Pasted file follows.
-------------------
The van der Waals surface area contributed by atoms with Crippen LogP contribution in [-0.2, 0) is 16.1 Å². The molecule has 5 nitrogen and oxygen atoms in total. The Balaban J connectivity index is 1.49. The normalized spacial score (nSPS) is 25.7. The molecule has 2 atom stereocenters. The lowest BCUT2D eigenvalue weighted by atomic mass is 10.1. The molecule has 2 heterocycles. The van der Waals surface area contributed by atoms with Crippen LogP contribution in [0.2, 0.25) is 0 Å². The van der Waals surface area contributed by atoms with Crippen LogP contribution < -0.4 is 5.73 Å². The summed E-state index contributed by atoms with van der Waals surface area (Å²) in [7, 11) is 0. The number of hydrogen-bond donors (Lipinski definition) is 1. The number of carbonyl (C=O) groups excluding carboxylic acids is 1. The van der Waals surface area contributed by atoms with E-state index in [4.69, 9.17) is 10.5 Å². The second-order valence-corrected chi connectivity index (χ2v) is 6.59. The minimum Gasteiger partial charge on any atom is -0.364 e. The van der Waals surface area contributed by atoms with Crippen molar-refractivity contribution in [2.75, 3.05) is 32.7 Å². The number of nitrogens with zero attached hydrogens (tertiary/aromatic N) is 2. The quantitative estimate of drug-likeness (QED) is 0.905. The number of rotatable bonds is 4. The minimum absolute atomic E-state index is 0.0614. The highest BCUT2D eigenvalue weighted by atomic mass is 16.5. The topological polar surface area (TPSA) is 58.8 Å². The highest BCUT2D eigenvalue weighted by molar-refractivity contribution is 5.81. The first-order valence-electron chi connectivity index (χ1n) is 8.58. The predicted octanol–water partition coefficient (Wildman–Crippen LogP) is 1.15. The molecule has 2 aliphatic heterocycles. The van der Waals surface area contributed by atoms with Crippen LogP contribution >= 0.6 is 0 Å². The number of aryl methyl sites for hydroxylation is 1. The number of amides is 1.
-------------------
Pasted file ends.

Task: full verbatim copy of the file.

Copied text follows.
The van der Waals surface area contributed by atoms with Crippen LogP contribution in [-0.2, 0) is 16.1 Å². The molecule has 5 nitrogen and oxygen atoms in total. The Balaban J connectivity index is 1.49. The normalized spacial score (nSPS) is 25.7. The molecule has 2 atom stereocenters. The lowest BCUT2D eigenvalue weighted by atomic mass is 10.1. The molecule has 2 heterocycles. The van der Waals surface area contributed by atoms with Crippen LogP contribution in [0.2, 0.25) is 0 Å². The van der Waals surface area contributed by atoms with Crippen LogP contribution < -0.4 is 5.73 Å². The summed E-state index contributed by atoms with van der Waals surface area (Å²) in [7, 11) is 0. The number of hydrogen-bond donors (Lipinski definition) is 1. The number of carbonyl (C=O) groups excluding carboxylic acids is 1. The van der Waals surface area contributed by atoms with E-state index in [4.69, 9.17) is 10.5 Å². The second-order valence-corrected chi connectivity index (χ2v) is 6.59. The minimum Gasteiger partial charge on any atom is -0.364 e. The van der Waals surface area contributed by atoms with Crippen molar-refractivity contribution in [2.75, 3.05) is 32.7 Å². The number of nitrogens with zero attached hydrogens (tertiary/aromatic N) is 2. The quantitative estimate of drug-likeness (QED) is 0.905. The number of rotatable bonds is 4. The minimum absolute atomic E-state index is 0.0614. The highest BCUT2D eigenvalue weighted by atomic mass is 16.5. The topological polar surface area (TPSA) is 58.8 Å². The highest BCUT2D eigenvalue weighted by molar-refractivity contribution is 5.81. The first-order valence-electron chi connectivity index (χ1n) is 8.58. The predicted octanol–water partition coefficient (Wildman–Crippen LogP) is 1.15. The molecule has 2 aliphatic heterocycles. The van der Waals surface area contributed by atoms with Crippen LogP contribution >= 0.6 is 0 Å². The number of aryl methyl sites for hydroxylation is 1. The number of amides is 1.